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Fortune 500 companies were basing their 179D provider on certain criteria and giving preferential awards to Certified Minority Businesses. Engineered Tax Services is the only Minority Certified Business to provide Engineering Tax services in the nation, a Nationally Certified Minority Business by the National Minority Business Council.
IRS Revenue Procedure 2011-14, just released, now makes it possible to take tax deductions under section 179D (energy efficient building property) by way of an automatic “change of accounting” method instead of amending prior tax returns. Previously, taxpayers could only enjoy the benefits of the Energy Policy Act by amending tax returns. This also makes it possible that a taxpayer could reach back and get deductions as far back as the 2006 tax year.Although the IRS does not always make accounting easier when it issues new revenue procedures, it appears that they have handed a huge win to all taxpayers who can claim tax deductions under 179D. If you don’t understand why this is great news, read on.
Under the standing interpretation of the Energy Policy Act tax before this Revenue Procedure, taxpayers wishing to take this tax deduction for qualifying energy efficient commercial buildings had to either take the deduction in the current tax year (if they were able to qualify their deductions in time for tax filings) or, if they wanted to take the deduction for properties placed in service in prior tax years, they would need to amend their tax returns for those prior years. Worse, the accounting rules for taking this type of deduction only allow taxpayers to amend a return within three years.As set forth in more detail in my article about the basics of the Energy Policy Act (link), a 179D tax deduction is available for a qualifying energy efficient commercial building in the year which includes the date on which the building was placed in service.Example: Owner designs a building beginning in 2004. The building is constructed during 2005 and 2006. On December 22, 2006, the building opens pursuant to a validly issued C.O. On January 24, 2007, the building obtains a final C.O.
Note that in the example, the “in service date” is 2006, not 2007, because the “in service” date and not the final C.O. date (typically) governs the tax year in which a taxpayer can take the tax deduction.
The net effect is that (1) a taxpayer currently desiring to take a tax deduction for the example building would need to amend the 2006 tax return to obtain the benefit (expensive, burdensome) and (2) the taxpayer would be precluded from taking the deduction for this building because more than 3 years have elapsed since the 2006 return would have been filed (missed opportunity altogether).
Enter Rev. Proc. 2011-14. This express guidance from the IRS tells us (among many other things) that instead of having to amend a prior return (you still can, by the way), you can instead change your accounting method. What that means is that you don’t have to amend a prior return. You can adjust the current year’s income and expense using the “change of accounting” and make the adjustments on your current tax return. To wit, section 8.04 of the revenue procedure, entitled “Elective Expensing Provisions” provides:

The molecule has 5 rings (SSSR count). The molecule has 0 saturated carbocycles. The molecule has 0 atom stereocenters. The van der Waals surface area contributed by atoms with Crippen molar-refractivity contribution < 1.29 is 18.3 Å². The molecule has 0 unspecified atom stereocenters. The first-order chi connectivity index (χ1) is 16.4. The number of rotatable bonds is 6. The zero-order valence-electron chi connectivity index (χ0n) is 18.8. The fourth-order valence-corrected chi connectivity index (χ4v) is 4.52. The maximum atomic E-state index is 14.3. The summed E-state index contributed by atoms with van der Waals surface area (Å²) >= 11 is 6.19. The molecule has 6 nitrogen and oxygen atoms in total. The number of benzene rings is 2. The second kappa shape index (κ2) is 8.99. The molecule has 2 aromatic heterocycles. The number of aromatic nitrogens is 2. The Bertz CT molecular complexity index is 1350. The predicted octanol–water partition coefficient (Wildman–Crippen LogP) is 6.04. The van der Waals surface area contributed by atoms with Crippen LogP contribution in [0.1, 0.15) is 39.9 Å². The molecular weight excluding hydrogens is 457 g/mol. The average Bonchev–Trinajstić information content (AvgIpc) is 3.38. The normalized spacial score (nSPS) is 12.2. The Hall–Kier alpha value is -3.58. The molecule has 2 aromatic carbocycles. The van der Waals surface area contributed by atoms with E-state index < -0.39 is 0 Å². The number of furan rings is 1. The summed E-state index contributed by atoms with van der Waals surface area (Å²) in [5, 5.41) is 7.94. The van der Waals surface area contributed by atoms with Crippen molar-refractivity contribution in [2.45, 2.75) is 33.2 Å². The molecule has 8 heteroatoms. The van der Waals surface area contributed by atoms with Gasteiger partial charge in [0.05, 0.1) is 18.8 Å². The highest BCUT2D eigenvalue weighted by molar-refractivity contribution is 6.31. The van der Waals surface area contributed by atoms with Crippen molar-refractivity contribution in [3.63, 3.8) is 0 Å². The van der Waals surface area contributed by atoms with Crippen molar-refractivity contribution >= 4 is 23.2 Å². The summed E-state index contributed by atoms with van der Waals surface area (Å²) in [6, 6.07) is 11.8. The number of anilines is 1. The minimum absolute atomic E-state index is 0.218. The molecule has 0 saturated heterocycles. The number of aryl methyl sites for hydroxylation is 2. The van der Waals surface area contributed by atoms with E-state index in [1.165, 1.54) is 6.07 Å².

.04 Deduction for Energy Efficient Commercial Buildings (§ 179D)(1) Description of Change. . . . The deduction for energy efficient commercial building property must be claimed in the taxable year in which the property is placed in service and is subject to the limits of §179D(b). The basis of the energy efficient commercial building property is reduced by the amount of the § 179D deduction taken and the remaining basis of the energy efficient commercial building property is depreciated over its recovery period.(2) Applicability. This change applies to:
(a) energy efficient commercial building property that is installed on or in any building that is located in the United States and is within the scope of ANSI/ASHRAE/IESNA Standard 90.1-2001, Energy Standard for Buildings Except Low- Rise Residential Buildings, developed for the American National Standards Institute by the American Society of Heating, Refrigerating, and Air Conditioning Engineers and the Illuminating Engineering Society of North America (as in effect on April 2, 2003, including addenda 90.1a-2003, 90.1b-2002, 90.1c-2002, 90.1d-2002, and 90.1k-2002 as in effect on that date) (Standard 90.1-2001);
(b) energy efficient commercial building property that is installed as part of the interior lighting systems; the heating, cooling, ventilation, and hot water systems; or the building envelope of a commercial building; and
(c) it is certified that the interior lighting systems, heating, cooling, ventilation, and hot water systems, or the building envelope that have been incorporated into the building, or that the taxpayer plans to incorporate into the building subsequent to the installation of such property, will reduce the total annual energy and power costs with respect to combined usage of the building’s heating, cooling, ventilation, hot water, and interior lighting systems by 50 percent or more as compared to a Reference Building that meets the minimum requirements of Standard 90.1-2001.
(3) Manner of making change. A taxpayer making this change must attach a statement with a detailed description of the tax treatment of the property under the taxpayer’s present and proposed methods of accounting.
(4) Additional filing requirement. In addition to the statement required by section 8.04(3) of the APPENDIX of this revenue procedure, a taxpayer making this change must attach a certification as required by section 4 of Notice 2006-52, 2006-1 C.B. 1175, and section 5 of Notice 2008-40, 2008-14 I.R.B. 725, to demonstrate the energy efficient commercial building property has achieved the reduction energy and energy efficient commercial building property has achieved the reduction energy and power costs to qualify for the § 179D deduction. In the case of a publicly owned building for which a designer has been allocated a deduction under § 179D, the designer becomes the taxpayer for purposes of the deduction and must attach a certification as required by Notice 2006-52 and Notice 2008-40, and an allocation from the owner of the building to the designer as required by section 3.04 of Notice 2008-40.